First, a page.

To find out more about the Special Interest Group visit the homepage for the FELTAG Special Interest Group http://go.alt.ac.uk/FELTAGSIG
The FELTAG SIG meeting at ALT-C 2016 – Briefing Notes
The SIG has three interesting areas to discuss. The first concerns the FELTAG Movement itself and its value as a discreet set of ideas about e-learning. The other two areas (there is overlap between them and they are not mutually exclusive) relate to the emerging themes in the enterprise and administration of learning.
- To consider the profile of the FELTAG title as a name and movement and whether there is now a more suitable alternative SIG members should consider whether FELTAG, as a discrete movement has run its course and the ideas behind it are now or should be assimilated into the general progression of e-learning. Alternatively is the tag no longer valuable but the thinking worthy of a more accurate title. Bear in mind we don’t own the title or movement so it is not for us to pronounce on it, but we can have a view on it and promote that view either way. We can change the name of our SIG as a consequence if that is the consensus.
Three ideas for consideration to help discussion: Firstly, FELTAG was published two years ago and development and fashioning of technology in education has moved on again and new challenges and ideas should dominate the discourse. It is arguable that new ideas and changes in approach are being ‘held up’ by the Sector lacking clarity of vision because of the colliding of old and new themes, ideas and initiatives and a clearer picture would be beneficial.
Secondly, FELTAG asked students, their teachers, and their managers to identify the barriers that frustrated the natural progression of technology and to make changes to remove them. It is arguable that these are universal goals, that were always known but, now articulated, are too general to be sustained as an initiative or Project. In short, FELTAG is tautological. An argument against this is that the change of culture is not fully recognised and the FELTAG mission of wanting a change of approach first and foremost has not yet happened. If FELTAG is accepted as normative behaviour how might we describe the new emerging challenges in which FELTAG principle is accepted?
- To consider and discuss the main themes and challenges emerging in aspects of e-learning as it affects learning in order to derive a list of ideas to explore in the coming year. The purpose of this item and the next is to consider a list, in order of desirability, of the big themes to explore in the next phase of developing e-learning. One of the big changes in learning enterprise has been in the rise of personalised and personal applications and devices. It has changed the way students can learn, marshal and present themselves and how teaching can be presented and thus designed. It has been made possible by the capacity of technology to coalesce into customised patterns around individuals, rather than requiring compliance of users involved in a single, centralised software package. With it has come loosening of the compliance side of technology in learning. This presents new opportunities for students taking greater control of managing and presenting their learning, for teachers to design a better experience of learning and managers to provide an environment for learning that meets the needs of people who are less able to comply to formal patterns of learning. All this comes back to how learning is packaged and delivered. Suggested themes to discuss could include e-assessment, personalised learning, capturing and recording the soft skills of ‘employability’, from ‘tech savvy’ to digitally literate, collaborative learning, flipping and project-based and enquiry-based learning to name a few that directly affect the student experience and learning outcomes as attributes, evidenced by abilities.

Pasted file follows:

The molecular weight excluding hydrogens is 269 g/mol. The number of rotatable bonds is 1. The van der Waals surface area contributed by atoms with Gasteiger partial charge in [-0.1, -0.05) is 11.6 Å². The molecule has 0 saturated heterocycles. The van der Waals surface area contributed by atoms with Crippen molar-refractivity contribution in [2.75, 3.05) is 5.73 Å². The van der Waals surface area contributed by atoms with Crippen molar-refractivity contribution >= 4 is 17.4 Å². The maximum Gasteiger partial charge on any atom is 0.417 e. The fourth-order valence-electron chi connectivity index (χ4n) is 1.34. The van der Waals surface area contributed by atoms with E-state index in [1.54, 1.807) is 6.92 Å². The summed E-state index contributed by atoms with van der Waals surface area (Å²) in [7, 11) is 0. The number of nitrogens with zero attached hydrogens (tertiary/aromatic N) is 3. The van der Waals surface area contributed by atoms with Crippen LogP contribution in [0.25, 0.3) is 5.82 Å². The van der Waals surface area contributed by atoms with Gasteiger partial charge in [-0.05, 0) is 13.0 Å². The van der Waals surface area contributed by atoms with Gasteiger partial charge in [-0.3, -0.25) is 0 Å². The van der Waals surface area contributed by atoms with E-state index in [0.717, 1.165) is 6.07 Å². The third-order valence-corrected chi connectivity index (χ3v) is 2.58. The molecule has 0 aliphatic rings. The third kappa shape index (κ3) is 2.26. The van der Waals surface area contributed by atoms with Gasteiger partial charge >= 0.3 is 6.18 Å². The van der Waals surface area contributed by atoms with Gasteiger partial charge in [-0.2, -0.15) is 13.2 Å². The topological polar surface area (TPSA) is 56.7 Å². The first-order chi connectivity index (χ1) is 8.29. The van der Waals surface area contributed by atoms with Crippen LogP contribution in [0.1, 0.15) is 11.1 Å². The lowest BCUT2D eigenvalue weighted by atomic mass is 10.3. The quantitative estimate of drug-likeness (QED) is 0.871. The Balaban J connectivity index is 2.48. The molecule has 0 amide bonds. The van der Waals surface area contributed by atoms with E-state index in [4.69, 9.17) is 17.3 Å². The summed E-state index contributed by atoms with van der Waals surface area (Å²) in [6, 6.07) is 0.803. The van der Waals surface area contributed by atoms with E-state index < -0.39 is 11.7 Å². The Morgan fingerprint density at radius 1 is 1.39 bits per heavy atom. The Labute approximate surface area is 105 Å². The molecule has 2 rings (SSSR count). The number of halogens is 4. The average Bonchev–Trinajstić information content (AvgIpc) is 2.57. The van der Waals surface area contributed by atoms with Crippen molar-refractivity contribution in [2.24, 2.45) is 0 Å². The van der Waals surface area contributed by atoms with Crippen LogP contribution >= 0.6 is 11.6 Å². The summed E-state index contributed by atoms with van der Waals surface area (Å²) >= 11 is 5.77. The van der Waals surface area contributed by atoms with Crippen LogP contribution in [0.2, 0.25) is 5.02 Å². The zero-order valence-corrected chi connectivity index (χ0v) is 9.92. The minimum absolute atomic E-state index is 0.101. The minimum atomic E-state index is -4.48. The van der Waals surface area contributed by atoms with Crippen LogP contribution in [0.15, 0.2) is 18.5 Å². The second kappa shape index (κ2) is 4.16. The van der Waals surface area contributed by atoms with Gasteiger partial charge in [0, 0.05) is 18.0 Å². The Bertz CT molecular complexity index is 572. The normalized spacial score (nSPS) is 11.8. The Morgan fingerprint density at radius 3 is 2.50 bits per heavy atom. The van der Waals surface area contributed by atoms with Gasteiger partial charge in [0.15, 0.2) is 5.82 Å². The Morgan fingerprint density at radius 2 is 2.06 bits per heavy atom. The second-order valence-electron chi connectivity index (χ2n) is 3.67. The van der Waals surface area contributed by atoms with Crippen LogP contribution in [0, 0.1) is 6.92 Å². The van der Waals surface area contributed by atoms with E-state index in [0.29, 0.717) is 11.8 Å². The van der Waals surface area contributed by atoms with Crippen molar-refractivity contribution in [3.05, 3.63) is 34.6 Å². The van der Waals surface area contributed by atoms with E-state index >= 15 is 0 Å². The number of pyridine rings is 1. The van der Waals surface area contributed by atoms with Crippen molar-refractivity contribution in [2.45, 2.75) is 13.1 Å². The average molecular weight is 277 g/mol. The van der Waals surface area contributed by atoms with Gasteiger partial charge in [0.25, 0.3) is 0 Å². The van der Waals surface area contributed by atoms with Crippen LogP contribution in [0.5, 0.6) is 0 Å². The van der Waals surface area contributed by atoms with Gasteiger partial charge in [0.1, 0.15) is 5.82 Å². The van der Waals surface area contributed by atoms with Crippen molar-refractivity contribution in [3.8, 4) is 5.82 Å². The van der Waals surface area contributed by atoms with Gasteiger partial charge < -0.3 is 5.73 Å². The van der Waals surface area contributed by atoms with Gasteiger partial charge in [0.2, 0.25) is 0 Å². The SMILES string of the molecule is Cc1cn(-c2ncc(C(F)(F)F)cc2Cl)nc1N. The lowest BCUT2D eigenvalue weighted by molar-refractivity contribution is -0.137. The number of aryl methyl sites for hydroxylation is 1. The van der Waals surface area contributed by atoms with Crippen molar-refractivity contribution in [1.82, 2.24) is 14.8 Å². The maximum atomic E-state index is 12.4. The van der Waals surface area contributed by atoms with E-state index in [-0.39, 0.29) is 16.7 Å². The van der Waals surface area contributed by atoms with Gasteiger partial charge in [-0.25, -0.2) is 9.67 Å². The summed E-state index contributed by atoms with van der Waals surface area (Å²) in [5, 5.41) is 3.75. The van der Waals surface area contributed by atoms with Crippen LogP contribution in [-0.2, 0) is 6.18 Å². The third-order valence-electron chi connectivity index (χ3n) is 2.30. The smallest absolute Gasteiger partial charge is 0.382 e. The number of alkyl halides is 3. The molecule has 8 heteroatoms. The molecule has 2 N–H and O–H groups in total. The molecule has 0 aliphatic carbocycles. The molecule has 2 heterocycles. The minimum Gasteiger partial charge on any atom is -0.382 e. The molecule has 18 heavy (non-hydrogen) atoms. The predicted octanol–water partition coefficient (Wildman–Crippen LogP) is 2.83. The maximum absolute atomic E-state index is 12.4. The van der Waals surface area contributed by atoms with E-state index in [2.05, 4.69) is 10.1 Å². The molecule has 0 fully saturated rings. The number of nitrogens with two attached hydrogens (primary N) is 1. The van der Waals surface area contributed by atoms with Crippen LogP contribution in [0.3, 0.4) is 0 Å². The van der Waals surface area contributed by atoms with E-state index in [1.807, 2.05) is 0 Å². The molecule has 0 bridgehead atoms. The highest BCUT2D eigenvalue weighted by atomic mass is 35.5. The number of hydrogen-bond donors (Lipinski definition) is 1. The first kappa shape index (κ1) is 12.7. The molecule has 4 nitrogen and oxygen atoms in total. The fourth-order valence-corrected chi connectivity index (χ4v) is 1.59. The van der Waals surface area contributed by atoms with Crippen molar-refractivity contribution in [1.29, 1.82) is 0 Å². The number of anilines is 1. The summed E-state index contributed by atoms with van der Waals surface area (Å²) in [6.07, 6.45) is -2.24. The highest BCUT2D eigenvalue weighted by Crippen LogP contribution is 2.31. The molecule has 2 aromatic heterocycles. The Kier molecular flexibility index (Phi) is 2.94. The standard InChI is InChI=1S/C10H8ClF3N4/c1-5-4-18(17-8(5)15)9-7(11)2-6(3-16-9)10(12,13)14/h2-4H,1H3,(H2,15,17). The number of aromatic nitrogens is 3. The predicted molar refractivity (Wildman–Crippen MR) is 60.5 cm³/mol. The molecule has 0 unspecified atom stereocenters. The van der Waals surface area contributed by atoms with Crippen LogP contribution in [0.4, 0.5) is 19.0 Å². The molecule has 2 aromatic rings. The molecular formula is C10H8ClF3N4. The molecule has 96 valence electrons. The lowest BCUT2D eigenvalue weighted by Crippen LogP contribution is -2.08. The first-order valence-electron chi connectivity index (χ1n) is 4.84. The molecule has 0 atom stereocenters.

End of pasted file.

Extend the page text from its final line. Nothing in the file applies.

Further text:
- To consider and discuss the main themes and challenges in emerging learning technology in order to derive a further list of ideas to explore in the coming year. In the area of the administration of learning, the rise of ‘big data’ is offering better probability of knowing, or reacting to, or redesigning how education can improve teaching and learning in the immediate future. Additionally, personal technology allows learning to be ‘owned’ by the students more literally as the software, content, platforms, and devices are increasingly owned and carried in a bag over the shoulder of every student. It has added to this split in our world between the enterprise and administration of learning. Under this heading, we can look at e-ILPs, learner analytics, social media in the maintenance of learning and as an aspect of the curriculum in ‘employment studies’. It includes understanding the relationship between leadership and management in future development, based on capability seen as the potential of teachers and students to effect change and capacity as the the ability of managers to enable it. Perhaps this was the major FELTAG barrier? We can also consider BYOD, supporting apprenticeships and employers, publishing college knowledge and free MOOCs, increased use of video and sound in education and assessment.
Geoff Rebbeck – August 2016